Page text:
Mission Delhi – Ashok Kumar Pachauri, Around Town
One of the one percent in 13 million.
[Text and photos by Mayank Austen Soofi]
A pleasant winter day, no doubt about it, but the auto-rickshaw driver is distressed.
“I’m tensed about my youngest son,” confesses Ashok Kumar Pachauri. Yesterday, his office-going boy accidentally drank a glass of piping hot water from the automated water filter and slightly burned his throat. “He’s now taking medicines.”
His concern is, of course, natural. And the 54-year-old driver has lots of other worries on his mind.
Such as the state of the world, for starters. He’s concerned about India’s law courts “where all the paperwork is in English, which is not my language.”
Chatting in a very formal Hindi as if reading from a school textbook, Mr Pachauri confesses he’s an avid follower of current events, and particularly TV news. The morning newspaper is folded up and tucked on the auto’s ceiling.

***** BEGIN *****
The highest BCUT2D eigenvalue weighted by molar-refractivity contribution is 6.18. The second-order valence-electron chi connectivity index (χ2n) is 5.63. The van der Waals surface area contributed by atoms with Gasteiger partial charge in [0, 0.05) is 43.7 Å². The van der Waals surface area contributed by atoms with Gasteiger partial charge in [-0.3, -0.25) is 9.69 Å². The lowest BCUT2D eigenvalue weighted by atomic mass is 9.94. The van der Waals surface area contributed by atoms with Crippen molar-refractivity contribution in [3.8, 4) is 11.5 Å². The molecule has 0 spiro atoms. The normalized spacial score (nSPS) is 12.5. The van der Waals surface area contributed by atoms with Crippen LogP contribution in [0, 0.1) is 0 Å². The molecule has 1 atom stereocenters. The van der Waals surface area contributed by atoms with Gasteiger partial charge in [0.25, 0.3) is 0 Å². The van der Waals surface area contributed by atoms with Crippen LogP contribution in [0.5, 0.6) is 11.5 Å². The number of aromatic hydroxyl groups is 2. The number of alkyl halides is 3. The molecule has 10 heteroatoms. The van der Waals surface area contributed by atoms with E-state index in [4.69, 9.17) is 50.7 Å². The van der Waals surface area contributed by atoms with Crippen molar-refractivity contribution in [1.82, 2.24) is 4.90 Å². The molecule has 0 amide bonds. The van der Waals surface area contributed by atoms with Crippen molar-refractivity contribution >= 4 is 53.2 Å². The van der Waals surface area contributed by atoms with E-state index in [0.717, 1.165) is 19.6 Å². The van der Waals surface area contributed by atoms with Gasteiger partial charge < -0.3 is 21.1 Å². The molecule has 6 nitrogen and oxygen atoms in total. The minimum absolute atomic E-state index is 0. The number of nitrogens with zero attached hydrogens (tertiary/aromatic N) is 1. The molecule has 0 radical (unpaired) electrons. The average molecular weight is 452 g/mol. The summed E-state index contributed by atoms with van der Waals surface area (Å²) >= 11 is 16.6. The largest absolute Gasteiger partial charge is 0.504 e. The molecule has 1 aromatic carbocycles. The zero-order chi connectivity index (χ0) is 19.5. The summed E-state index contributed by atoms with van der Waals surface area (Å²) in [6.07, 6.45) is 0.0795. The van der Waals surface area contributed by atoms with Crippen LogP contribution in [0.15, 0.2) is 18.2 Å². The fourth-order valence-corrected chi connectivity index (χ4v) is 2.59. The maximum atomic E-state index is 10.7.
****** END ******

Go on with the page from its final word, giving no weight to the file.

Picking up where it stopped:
Indeed, he presents his own views in the manner of an experienced news presenter. Sometimes he looks outraged, sometimes a tad distressed, with facial expressions vividly reflecting the tone of his arguments. Every sentence he speaks is as complete and judgmental as a tweet. Just as he veers into a headline that is at the top of the day’s news cycle and which is visibly making him angry, his mobile suddenly rings. It’s his son, and they talk extensively.
Placing the phone back into his shirt pocket, the driver suddenly seems at peace with the world.
“My boy is feeling much better!” he exclaims, looking vastly relieved. Now folding his hands, totally forgetting about the news that was angering him just a moment ago, Mr Pachauri prays, speaking aloud in English-Hindi: “No tension, no pareshani (problems). Thank you, Parmatma!”
[This is the 263rd portrait of Mission Delhi project]
Man as news channel